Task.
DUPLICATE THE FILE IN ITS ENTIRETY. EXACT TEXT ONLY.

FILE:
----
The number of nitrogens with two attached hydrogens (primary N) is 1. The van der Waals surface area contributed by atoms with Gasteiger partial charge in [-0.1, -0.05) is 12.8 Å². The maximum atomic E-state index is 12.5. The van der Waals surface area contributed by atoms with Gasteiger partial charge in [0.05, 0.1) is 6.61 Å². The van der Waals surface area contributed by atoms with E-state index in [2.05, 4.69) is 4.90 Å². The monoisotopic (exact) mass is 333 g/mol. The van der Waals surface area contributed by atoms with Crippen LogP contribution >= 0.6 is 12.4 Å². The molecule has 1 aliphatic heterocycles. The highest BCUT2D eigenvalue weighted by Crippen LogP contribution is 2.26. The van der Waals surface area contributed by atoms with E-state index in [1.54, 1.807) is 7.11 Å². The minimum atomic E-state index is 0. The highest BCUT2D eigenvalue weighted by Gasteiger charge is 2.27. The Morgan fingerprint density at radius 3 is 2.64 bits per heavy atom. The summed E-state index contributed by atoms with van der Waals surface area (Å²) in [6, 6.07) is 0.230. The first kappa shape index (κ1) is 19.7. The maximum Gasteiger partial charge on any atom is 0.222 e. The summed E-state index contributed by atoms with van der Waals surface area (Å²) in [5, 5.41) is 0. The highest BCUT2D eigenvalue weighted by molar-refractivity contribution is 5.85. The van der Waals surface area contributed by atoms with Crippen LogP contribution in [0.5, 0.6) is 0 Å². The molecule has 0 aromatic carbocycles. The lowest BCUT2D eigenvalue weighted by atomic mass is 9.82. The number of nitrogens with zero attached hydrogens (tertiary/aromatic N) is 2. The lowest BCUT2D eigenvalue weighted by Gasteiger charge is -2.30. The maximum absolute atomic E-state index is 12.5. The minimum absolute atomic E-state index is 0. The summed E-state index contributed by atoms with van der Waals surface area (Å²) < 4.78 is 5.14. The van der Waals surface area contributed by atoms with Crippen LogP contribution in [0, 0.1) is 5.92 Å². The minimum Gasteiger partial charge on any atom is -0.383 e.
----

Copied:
The number of nitrogens with two attached hydrogens (primary N) is 1. The van der Waals surface area contributed by atoms with Gasteiger partial charge in [-0.1, -0.05) is 12.8 Å². The maximum atomic E-state index is 12.5. The van der Waals surface area contributed by atoms with Gasteiger partial charge in [0.05, 0.1) is 6.61 Å². The van der Waals surface area contributed by atoms with E-state index in [2.05, 4.69) is 4.90 Å². The monoisotopic (exact) mass is 333 g/mol. The van der Waals surface area contributed by atoms with Crippen LogP contribution >= 0.6 is 12.4 Å². The molecule has 1 aliphatic heterocycles. The highest BCUT2D eigenvalue weighted by Crippen LogP contribution is 2.26. The van der Waals surface area contributed by atoms with E-state index in [1.54, 1.807) is 7.11 Å². The minimum atomic E-state index is 0. The highest BCUT2D eigenvalue weighted by Gasteiger charge is 2.27. The Morgan fingerprint density at radius 3 is 2.64 bits per heavy atom. The summed E-state index contributed by atoms with van der Waals surface area (Å²) in [6, 6.07) is 0.230. The first kappa shape index (κ1) is 19.7. The maximum Gasteiger partial charge on any atom is 0.222 e. The summed E-state index contributed by atoms with van der Waals surface area (Å²) in [5, 5.41) is 0. The highest BCUT2D eigenvalue weighted by molar-refractivity contribution is 5.85. The van der Waals surface area contributed by atoms with Crippen LogP contribution in [0.5, 0.6) is 0 Å². The molecule has 0 aromatic carbocycles. The lowest BCUT2D eigenvalue weighted by atomic mass is 9.82. The number of nitrogens with zero attached hydrogens (tertiary/aromatic N) is 2. The lowest BCUT2D eigenvalue weighted by Gasteiger charge is -2.30. The maximum absolute atomic E-state index is 12.5. The minimum absolute atomic E-state index is 0. The summed E-state index contributed by atoms with van der Waals surface area (Å²) < 4.78 is 5.14. The van der Waals surface area contributed by atoms with Crippen LogP contribution in [0, 0.1) is 5.92 Å². The minimum Gasteiger partial charge on any atom is -0.383 e.